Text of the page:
Point-of-care testing (POCT) and 25x25

Disease prevention and risk-reduction strategies can greatly lower the physical, emotional, and financial burden of diseases and improve the overall health of individuals. Maria Perno Goldie, RDH, MS, reviews the risk factor targets, mortality, and point-of-care testing.

Jun 20th, 2014
2525 Fo

Disease prevention and risk-reduction strategies can greatly lower the physical, emotional, and financial burden of diseases and improve the overall health of individuals. This article will review risk factor targets, mortality, and point-of-care testing.

A new study showed that, if risk factor targets are achieved, the probability of dying from the four main noncommunicable diseases between the ages of 30 years and 70 years will decrease by approximately 20% between 2010 and 2025.(1) It is estimated that achieving the risk factor targets will delay or prevent more than 37 million deaths worldwide.(1)

The 25x25 goal signifies achieving a 25% relative reduction in overall mortality from cardiovascular disease, cancer, diabetes or chronic respiratory diseases by 2025.(2) Some of the 2025 targets are below. The greatest benefits from meeting targets for the six risk factors included in the study would come from reducing tobacco smoking and lessening the burden of high blood pressure.

Data was examined from the National Vital Statistics System for 2008 to 2010 for deaths from heart disease, cancer, chronic lower respiratory disease, cerebrovascular disease, and unintentional injury, which combined accounted for 63% of deaths in 2010.(3)

The analysis was restricted to deaths occurring before age 80. If all states and the District of Columbia could bring their mortality rates down to the lowest level, it was estimated that it would prevent: 91,757 deaths annually from heart disease; 84,443 deaths annually from cancer; 28,831 deaths annually from chronic lower respiratory disease; 16,973 deaths annually from cerebrovascular disease; and 36,836 deaths annually from unintentional injuries.(3)

Reducing the number of earlier than expected deaths from the leading causes of death requires risk factor reduction, screening, early intervention, and successful treatment of the disease or injury.

Point-of-care testing (POCT) is defined as the performance of a diagnostic test at or near the site of the patient.(4) Point-of-care testing may take place in many settings, such as at the bedside or in the physician or dentist’s office. There are also sites like ambulances or ships, where there is little or no access to laboratory testing. POCT is now increasingly executed in the patient’s own home, by the patient themselves, in conjunction with self-management programs for disorders and conditions like diabetes or long-term oral anticoagulant therapy. The significant benefit of POCT is that it eliminates the need for transference of the sample to the laboratory. This allows for faster clinical decision making, which can lead to improved patient outcomes.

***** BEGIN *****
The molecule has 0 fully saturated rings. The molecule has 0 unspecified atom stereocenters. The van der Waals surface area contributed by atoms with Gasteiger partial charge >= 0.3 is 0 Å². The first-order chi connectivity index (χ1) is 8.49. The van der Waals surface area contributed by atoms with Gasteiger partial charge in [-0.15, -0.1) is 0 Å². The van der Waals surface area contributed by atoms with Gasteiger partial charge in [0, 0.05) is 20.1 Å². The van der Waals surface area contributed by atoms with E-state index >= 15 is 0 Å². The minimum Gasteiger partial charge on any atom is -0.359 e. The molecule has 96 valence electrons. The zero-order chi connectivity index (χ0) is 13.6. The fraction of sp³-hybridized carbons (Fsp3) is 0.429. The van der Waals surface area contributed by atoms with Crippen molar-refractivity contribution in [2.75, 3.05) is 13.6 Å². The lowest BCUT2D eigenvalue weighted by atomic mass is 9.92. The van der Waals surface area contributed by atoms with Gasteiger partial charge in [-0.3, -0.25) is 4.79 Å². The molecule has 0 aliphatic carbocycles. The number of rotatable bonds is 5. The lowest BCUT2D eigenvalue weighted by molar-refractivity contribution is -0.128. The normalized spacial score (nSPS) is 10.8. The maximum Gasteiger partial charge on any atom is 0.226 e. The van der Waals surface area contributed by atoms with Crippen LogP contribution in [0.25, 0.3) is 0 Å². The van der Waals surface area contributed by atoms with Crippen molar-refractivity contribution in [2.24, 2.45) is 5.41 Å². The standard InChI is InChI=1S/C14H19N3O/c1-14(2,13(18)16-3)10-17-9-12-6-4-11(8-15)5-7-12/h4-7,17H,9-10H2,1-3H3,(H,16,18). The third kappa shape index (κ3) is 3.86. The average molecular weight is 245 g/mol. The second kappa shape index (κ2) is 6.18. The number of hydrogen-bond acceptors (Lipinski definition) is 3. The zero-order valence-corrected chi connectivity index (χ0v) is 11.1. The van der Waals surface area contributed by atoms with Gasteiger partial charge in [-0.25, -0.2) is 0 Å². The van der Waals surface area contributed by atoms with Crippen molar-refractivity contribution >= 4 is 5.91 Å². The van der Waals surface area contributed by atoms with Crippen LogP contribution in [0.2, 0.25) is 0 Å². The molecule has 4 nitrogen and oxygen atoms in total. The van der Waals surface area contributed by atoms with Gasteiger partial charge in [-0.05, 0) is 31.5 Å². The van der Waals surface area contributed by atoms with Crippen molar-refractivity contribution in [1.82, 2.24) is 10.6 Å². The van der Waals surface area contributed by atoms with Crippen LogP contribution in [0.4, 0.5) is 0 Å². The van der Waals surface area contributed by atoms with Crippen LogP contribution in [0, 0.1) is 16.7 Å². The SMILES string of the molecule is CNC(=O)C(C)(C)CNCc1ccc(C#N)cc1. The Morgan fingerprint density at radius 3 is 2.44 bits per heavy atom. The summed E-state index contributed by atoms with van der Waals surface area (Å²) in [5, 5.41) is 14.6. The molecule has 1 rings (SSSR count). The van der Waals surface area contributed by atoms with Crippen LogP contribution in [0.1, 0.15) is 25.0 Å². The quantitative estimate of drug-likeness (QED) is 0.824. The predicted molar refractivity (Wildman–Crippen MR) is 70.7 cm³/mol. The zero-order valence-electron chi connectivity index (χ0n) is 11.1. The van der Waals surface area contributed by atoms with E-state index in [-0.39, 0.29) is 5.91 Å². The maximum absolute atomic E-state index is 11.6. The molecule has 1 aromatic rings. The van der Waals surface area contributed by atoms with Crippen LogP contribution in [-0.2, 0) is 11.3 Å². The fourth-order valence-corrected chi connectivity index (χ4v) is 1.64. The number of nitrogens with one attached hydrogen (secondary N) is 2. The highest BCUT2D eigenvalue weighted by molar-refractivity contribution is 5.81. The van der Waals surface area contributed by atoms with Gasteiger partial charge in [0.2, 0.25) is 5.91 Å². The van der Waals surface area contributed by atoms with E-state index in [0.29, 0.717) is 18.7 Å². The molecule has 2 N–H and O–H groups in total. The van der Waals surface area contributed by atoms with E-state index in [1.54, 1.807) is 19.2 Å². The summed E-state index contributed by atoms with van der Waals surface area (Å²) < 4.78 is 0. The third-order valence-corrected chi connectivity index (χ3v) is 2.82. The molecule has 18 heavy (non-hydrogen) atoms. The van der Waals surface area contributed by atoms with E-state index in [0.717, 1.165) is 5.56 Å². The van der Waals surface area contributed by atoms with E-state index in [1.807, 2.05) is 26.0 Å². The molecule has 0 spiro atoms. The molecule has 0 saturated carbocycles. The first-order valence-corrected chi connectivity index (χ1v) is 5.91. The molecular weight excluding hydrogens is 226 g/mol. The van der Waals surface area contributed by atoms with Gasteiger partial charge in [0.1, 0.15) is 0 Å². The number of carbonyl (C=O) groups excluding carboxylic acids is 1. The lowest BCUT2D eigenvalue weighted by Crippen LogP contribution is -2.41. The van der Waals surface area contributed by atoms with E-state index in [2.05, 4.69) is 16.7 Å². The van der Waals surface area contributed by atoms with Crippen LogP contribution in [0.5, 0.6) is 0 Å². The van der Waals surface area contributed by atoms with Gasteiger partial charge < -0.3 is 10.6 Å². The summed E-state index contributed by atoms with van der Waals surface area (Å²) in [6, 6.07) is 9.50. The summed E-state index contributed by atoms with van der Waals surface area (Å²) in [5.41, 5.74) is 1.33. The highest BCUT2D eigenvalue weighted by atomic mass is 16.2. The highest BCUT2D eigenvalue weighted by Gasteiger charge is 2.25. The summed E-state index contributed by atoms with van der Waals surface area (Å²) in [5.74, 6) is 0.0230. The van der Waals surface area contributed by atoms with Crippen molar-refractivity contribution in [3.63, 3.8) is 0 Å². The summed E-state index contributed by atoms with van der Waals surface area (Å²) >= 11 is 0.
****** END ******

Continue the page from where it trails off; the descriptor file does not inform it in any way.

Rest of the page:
Point-of-care testing is an interesting scenario because the unit cost-per-test is larger through the loss of the economy of scale offered by automation, while presenting the potential of considerable savings through facilitating rapid delivery of results, and reduction of facility costs. This is an important consideration as many health systems are planning for complete system redesign.(5)

Point-of-care testing offers new possibilities for the diagnosis and treatment of patients. The major advantage of POCT, as discussed earlier, is the rapid availability of the test result, with the possibility of earlier clinical decision making and interventions. Point-of-care testing seems to be much more susceptible to operator error than is laboratory testing.(5) The successful application of POCT may require innovative thinking and changes to traditional care pathways.

Salivary diagnostics, using saliva for early detection and the first line of diagnosis for life-threatening diseases such as cancer, metabolic disorders, infections, and inflammatory diseases, and determining genetic makers, is already a reality. Novel saliva-based POCT is helping to realize the goal of making salivary diagnostics available to clinicians worldwide.

Point–of–care technology that uses salivary diagnostics enables the concurrent detection of multiple biomarkers for various diseases. This is a unique situation where dentistry may be paving a new path for primary healthcare. As dental hygienists, POCT may prompt us to refer to physicians more often.

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References

1. Kontis V, et al "Contribution of six risk factors to achieving the 25x25 non-communicable disease mortality reduction target: a modeling study" Lancet 2014; DOI: 10.1016/S0140-6736(14)60616-4.
2. http://www.world-heart-federation.org/what-we-do/advocacy/25-by-25/.
3. Yoon P, Anderson RN, Collins JL, and Jaffe HW. Potentially preventable deaths from the five leading causes of death -- United States, 2008-2010. MMWR 2014; 63: 369-374. http://www.cdc.gov/mmwr/preview/mmwrhtml/mm6317a1.htm.
4. O’Kane MJ. Point of Care Testing—Current and Emerging Quality Perspectives.
5. St John A and Price CP. Economic Evidence and Point-of-Care Testing. Clin Biochem Rev. Aug 2013; 34(2): 61–74.

More by Maria Perno Goldie:
Evidence-based diagnostic standards for temporomandibular disorders
Crohn's disease

Maria Perno Goldie, RDH, MS, is the editorial director of RDH eVillage FOCUS.

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